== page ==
Unsafe at any price? Different Standards for organic luvvies

By Rober Bate
Copyright 1999 Wall Street Journal Europe
November 23, 1999

Imagine you saw a TV program called The Open Road - a magazine show about cars and driving, sponsored by Ford and supported by a newspaper campaign. You’d most likely view it as an infomercial and treat it with an appropriate amount of skepticism. Now imagine you saw a show about the wholesome joys of growing and cooking your own organic fruits and vegetables, supported by similar sponsorship from a commercial organic producer. Wouldn’t you be as skeptical? Well apparently not if you’re British. I say this because Channel Four television, in league with the Guardian newspaper, have just stepped over the boundary of commercial fairness by allowing direct promotion, without raising a peep of protest.

Last weekend saw the beginning of Fork to Fork, a new weekly four-part Channel Four series, which demonstrates the wonders of organic farming to British households. The beautiful organic garden owned by presenter Monty Don is lovingly cared for ‘without the use of chemicals’, he explains. Of course, he means without the use of synthetic chemicals, but this earnest misdirection sets the tone of the program. Its fun, slightly condescending, and reinforces the unscientific myths of organic farming.

I was mildly enjoying his almost pornographic enjoyment of just-uprooted fast-cooked new potatoes, and his interesting advice about controlling pests with wooden fencing, fleece and chives, when the program went to its first break. Immediately a voice-over from the sponsor of the program ‘Seeds of Change: 100% organic foods’, sprang to the viewers’ attention. I thought back to the show’s romantic images of the country garden and the oak-beamed kitchen, selling the rural idyll to urbanites, and felt conned. Did no one else see the connection?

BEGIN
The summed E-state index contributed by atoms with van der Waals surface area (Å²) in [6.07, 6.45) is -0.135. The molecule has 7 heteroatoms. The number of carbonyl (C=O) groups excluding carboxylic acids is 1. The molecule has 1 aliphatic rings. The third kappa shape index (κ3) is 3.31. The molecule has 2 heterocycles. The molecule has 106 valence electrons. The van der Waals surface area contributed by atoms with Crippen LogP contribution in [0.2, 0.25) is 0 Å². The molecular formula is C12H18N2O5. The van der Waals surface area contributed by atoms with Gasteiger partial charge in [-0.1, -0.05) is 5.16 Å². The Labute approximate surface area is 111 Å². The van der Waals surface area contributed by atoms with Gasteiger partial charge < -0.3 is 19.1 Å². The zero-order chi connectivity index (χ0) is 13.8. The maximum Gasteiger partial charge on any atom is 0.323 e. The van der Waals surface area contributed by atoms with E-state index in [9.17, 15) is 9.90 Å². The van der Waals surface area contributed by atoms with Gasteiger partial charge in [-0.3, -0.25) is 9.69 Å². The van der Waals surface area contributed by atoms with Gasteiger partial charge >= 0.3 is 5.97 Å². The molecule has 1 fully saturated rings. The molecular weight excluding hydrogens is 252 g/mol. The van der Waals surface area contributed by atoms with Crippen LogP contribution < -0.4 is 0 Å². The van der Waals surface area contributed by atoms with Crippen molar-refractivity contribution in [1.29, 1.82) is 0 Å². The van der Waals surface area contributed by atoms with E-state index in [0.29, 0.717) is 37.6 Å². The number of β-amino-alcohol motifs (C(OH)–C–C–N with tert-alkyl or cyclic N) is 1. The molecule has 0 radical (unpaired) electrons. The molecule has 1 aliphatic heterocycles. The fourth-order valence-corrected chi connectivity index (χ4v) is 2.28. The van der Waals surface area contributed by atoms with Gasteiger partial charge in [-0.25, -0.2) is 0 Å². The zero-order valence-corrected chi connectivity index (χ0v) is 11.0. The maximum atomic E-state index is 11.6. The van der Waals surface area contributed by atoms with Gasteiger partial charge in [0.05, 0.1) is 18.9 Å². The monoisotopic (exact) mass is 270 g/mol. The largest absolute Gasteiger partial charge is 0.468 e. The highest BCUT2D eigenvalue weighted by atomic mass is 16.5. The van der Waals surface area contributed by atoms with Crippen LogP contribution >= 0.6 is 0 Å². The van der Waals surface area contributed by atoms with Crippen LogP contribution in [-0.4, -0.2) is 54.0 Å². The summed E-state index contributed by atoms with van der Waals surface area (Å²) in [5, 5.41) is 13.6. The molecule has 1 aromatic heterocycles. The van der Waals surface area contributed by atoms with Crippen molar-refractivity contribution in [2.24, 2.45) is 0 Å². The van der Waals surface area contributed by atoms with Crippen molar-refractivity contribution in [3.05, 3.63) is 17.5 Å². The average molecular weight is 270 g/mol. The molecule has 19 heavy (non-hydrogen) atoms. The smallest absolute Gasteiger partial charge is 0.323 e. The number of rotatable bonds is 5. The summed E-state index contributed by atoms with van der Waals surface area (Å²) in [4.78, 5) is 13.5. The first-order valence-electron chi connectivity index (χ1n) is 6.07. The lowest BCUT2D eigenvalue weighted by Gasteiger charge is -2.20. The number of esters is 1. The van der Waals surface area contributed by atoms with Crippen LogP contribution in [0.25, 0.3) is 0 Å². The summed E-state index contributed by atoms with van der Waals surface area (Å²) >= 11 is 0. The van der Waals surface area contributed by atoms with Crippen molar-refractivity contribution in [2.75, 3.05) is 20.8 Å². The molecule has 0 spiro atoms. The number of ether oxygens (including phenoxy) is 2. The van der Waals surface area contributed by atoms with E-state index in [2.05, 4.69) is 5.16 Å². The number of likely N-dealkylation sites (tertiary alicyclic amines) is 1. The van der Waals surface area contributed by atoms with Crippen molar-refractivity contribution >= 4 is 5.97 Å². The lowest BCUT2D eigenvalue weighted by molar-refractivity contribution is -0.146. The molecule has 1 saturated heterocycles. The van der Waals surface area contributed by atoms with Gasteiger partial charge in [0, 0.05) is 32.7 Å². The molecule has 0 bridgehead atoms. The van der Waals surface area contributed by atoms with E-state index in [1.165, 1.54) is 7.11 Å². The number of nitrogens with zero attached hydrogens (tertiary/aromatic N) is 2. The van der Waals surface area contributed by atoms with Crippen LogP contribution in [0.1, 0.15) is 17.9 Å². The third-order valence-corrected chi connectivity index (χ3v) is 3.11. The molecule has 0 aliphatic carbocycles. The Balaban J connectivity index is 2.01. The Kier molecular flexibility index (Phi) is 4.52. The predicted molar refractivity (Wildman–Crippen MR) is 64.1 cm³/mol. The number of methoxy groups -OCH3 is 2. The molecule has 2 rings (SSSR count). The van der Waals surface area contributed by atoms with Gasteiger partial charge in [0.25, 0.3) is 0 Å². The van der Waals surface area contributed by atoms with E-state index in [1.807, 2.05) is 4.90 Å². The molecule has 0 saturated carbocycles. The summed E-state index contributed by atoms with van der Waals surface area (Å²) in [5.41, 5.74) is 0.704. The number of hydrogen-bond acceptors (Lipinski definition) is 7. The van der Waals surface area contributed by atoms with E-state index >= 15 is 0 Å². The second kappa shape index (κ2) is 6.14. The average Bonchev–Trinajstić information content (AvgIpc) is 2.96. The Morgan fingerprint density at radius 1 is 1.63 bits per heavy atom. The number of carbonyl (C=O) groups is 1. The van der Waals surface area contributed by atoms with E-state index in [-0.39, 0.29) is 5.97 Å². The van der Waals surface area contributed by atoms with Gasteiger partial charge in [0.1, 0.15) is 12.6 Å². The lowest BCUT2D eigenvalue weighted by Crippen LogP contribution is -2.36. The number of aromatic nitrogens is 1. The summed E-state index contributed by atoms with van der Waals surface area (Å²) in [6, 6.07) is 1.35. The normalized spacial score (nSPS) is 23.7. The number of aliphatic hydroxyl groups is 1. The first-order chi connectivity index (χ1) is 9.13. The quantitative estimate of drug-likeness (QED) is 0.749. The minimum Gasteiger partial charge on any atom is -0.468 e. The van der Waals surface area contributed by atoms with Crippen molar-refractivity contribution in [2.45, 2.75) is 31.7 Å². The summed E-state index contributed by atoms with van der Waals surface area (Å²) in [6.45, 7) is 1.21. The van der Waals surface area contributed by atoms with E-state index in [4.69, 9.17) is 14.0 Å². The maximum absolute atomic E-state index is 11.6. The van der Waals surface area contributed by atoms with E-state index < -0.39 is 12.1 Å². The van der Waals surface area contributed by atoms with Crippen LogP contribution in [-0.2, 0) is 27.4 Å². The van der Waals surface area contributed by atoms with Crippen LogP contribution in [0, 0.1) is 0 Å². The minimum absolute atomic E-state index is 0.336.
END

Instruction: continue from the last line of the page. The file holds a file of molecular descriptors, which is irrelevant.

Seeds of Change is an American multinational company based in Santa Fe, New Mexico. Established in 1989, their web site proudly claims that they ‘are concerned about conventional farming methods which rely upon pesticides, herbicides and chemical fertilizers’. Instead of intensive farming they are committed to an organic way of life, and are intent on selling their company name and ideas into other countries. As such they benefit, like any business, in promoting their product, and subtly undermining the opposition.

And they and their organic brothers have been decidedly successful. The UK market for organic food has grown from 40 million pounds ten years ago to one billion pounds in 1998. The massive expansion in provision on has attracted big business. Wholesome big business no doubt, but big business.

Seeds of Change have been advertising in the past few weeks, no doubt to coincide with the launch of Fork To Fork. They are being very creative; bus stops are adorned with their posters in the trendy Blairite London Borough of Islington. They know that the market for their produce is middle-class urbanites who want to feel they can get back in touch with nature by consuming organic produce. Furthermore, last month they sponsored an 8-page pull out section of the Guardian newspaper, called ‘Easy Steps to Organic Living’. In one article there is even advice on how to raise an organic baby.